1. I have read somewhere that Auckland has a low percentage of land dedicated to roads i.e too many dead end cal-de-sacs and so on. I think roads will still be needed for Bertaud type connectivity reasons. In fact maybe more ‘roads’ in the form of dedicated ROWs for cycling and PT are needed.

        I think the real savings lie in reducing land dedicated to parking.

  2. The house prices and traffic volumes graph makes no sense and nothing useful can be derived from it. House prices in Auckland are influenced by factors totally non related to vehicle use. House prices in Auckland are influenced by immigration, Chinese buyup and cheap interest rates. The blue line is of interest, the red line irrelevant.

    1. Yes, I agree that house price trends are largely exogenous to vehicle volumes. That’s exactly the point. When land prices change, for reasons outside the control of transport agencies, it behooves the agencies to realise that this is happening and respond to it by changing their investment strategy.

  3. Once again I’m going on a tangent, but I think it’s within the topic ie the cost of space for cars:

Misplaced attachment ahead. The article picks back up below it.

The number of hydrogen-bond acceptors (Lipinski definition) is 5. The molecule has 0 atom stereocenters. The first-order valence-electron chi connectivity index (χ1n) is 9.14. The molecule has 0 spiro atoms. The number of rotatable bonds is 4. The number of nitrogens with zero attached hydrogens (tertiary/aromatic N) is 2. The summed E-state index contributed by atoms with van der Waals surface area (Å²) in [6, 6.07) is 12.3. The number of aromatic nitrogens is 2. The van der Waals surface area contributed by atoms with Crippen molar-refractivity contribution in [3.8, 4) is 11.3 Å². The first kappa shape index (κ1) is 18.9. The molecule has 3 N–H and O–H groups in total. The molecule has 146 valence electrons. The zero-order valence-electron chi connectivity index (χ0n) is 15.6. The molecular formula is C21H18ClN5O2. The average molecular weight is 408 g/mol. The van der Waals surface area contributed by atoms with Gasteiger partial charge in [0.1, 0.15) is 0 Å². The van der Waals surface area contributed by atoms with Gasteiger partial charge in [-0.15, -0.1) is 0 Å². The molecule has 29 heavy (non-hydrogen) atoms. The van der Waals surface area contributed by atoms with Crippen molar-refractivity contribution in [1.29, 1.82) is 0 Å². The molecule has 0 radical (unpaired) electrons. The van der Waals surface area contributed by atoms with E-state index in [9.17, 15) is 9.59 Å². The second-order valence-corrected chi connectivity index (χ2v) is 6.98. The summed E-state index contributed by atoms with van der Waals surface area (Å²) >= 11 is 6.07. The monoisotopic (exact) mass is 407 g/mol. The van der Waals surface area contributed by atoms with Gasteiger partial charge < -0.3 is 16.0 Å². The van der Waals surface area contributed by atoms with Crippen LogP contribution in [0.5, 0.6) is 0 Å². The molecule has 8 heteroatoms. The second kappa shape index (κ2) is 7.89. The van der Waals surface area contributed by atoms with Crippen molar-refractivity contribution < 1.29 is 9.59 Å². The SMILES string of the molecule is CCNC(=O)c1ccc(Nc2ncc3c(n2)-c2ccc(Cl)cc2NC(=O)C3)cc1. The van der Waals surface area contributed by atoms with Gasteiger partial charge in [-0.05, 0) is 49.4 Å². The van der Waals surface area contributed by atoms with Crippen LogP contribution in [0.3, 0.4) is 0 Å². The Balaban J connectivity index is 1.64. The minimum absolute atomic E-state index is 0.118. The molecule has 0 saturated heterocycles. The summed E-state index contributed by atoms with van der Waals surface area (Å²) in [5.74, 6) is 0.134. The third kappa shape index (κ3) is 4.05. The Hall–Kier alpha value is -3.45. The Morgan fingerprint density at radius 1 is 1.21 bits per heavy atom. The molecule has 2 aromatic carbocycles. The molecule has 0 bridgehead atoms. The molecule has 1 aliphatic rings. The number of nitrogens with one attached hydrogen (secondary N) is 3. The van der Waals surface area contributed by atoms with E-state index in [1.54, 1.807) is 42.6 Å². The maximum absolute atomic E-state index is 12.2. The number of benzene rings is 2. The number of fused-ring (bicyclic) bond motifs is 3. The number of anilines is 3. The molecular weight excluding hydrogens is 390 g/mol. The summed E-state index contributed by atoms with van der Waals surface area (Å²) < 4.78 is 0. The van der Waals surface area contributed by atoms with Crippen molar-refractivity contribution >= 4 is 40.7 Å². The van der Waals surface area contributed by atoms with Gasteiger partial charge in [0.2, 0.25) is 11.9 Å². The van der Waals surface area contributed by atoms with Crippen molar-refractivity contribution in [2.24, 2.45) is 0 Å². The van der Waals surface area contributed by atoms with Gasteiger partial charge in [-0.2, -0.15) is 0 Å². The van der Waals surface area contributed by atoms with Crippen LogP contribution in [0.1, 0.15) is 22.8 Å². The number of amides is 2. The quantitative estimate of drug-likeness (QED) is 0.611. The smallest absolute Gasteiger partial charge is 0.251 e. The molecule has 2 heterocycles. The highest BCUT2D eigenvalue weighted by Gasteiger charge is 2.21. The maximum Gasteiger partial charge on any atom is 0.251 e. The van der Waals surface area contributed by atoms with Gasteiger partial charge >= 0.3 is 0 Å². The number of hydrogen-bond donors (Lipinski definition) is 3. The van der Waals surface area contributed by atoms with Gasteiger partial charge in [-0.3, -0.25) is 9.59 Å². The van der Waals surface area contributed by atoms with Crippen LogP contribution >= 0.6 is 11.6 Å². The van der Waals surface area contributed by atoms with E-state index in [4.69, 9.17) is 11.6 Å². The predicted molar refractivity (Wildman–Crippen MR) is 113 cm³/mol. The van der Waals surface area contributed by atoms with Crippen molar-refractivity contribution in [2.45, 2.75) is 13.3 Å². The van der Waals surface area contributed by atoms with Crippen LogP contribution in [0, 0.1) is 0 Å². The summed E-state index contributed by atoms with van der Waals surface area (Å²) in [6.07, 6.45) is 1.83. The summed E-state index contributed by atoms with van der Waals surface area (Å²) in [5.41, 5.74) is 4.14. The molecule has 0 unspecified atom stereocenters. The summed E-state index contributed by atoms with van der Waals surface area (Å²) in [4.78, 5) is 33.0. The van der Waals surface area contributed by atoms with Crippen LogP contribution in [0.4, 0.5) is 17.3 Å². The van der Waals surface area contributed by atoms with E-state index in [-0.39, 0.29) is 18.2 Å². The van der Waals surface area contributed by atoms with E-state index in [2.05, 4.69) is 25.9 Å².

I’ve always been fascinated why AC (or is AT?) build parking spaces for their Park ‘N Ride facilities on flat land. Why not use up less space by building a four level car park? Oh, because it costs too much? Well, that’s been my other thought: the true cost of providing PT isn’t always factored into the stated cost of PT. But let’s not get into that now (since the true cost of most things is not declared for most everything) since I’d rather throw this suggestion into the mix: since AT are now finding that their Park ‘N Ride facilities are proving so popular (ie all car spaces filled by 7-8am) and they need to expand them why not get some PPP’s going. Let private investors/companies build a four level carpark on the existing space at their cost, in return for charging motorists to use the facility – with the exception of one level that remains free ie ratepayers are keeping the free parking spaces they paid for. I’m guessing the parking operators would allocate those free spaces on the rooftop since that would be uncovered. I’d guess also that the deal would be predicated on an X% return for the PPP and Z years ‘free’ before the parking structure is returned to AT/AC/Ratepayers. You could also peg the cost of the paid parking in some way so that it doesn’t become a cash cow for the operator and continues to encourage drivers to use PT.